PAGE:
Scam Trauma Syndrome [STS]

The Apparent Psychological Factors Affecting Scam Victims

A Paper on the Psychology of Scams

An Exploration of the Psychological Effects of a Romance Scam on its Victim

A Whitepaper By Tim McGuinness, Ph.D.

Scam Trauma Syndrome is a term that we have termed at the Society of Citizens Against Romance Scams [SCARS] for the trauma that Romance Scam Victims experience as a result of their scam discovery, it is based (in part) upon the extensive research and awareness of a similar type of trauma called Rape Trauma Syndrome and Post Traumatic Stress Disorder.

To a large extent, the experience of a Romance Scam is (in our view) a form of psychological rape.

Over more than two decades we have been observing the evolution of romance scams in their various forms we have seen that there are a number of traumatic effects that are layered upon each other, producing, in many cases profound impact on the victim. Unfortunately, this has not been well studied in academic research, and as a result, relies on anecdotal evidence.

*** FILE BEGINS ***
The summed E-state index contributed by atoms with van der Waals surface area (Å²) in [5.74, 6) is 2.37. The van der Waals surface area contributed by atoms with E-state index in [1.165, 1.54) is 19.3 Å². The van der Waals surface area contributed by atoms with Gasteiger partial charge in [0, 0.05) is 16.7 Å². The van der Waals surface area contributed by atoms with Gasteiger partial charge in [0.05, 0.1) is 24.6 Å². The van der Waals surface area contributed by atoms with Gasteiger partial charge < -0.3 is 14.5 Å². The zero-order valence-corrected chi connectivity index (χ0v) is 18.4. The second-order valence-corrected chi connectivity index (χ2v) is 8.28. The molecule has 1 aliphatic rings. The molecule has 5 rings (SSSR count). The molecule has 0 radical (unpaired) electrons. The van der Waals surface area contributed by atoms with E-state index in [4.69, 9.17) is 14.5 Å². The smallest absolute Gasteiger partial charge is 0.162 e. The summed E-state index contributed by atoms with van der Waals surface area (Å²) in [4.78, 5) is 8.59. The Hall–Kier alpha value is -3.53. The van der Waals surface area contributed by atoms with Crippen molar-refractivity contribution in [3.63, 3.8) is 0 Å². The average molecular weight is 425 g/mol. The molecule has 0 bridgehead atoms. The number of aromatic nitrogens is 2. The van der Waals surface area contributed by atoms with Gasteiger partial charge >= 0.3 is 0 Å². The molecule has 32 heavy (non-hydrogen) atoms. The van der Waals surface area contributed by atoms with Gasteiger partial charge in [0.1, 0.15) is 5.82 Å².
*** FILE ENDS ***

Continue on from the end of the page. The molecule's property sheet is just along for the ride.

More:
STS is the psychological trauma experienced by a romance scam victim that includes disruptions to normal physical, emotional, cognitive, and interpersonal behavior.

Scam Trauma Syndrome is based upon the theory of Rape Trauma Syndrome that was first described by psychiatrist Ann Wolbert Burgess and sociologist Lynda Lytle Holmstrom in 1974. We believe that Scam Trauma Syndrome for romance scam victims has many of the characteristics and longer-term trauma almost identical to that of rape victims – notably, without the physical violence that accompanies rape.

We characterize Scam Trauma Syndrome as a cluster of psychological and physical signs, symptoms, and reactions common to most romance scam victims immediately following and for months or years after a romance scam. While most research into RTS has focused on female victims, sexually abused males (whether by male or female perpetrators) also exhibit RTS symptoms. Likewise, both male and female victims of romance scams also show symptoms of STS.

Rape Trauma Syndrome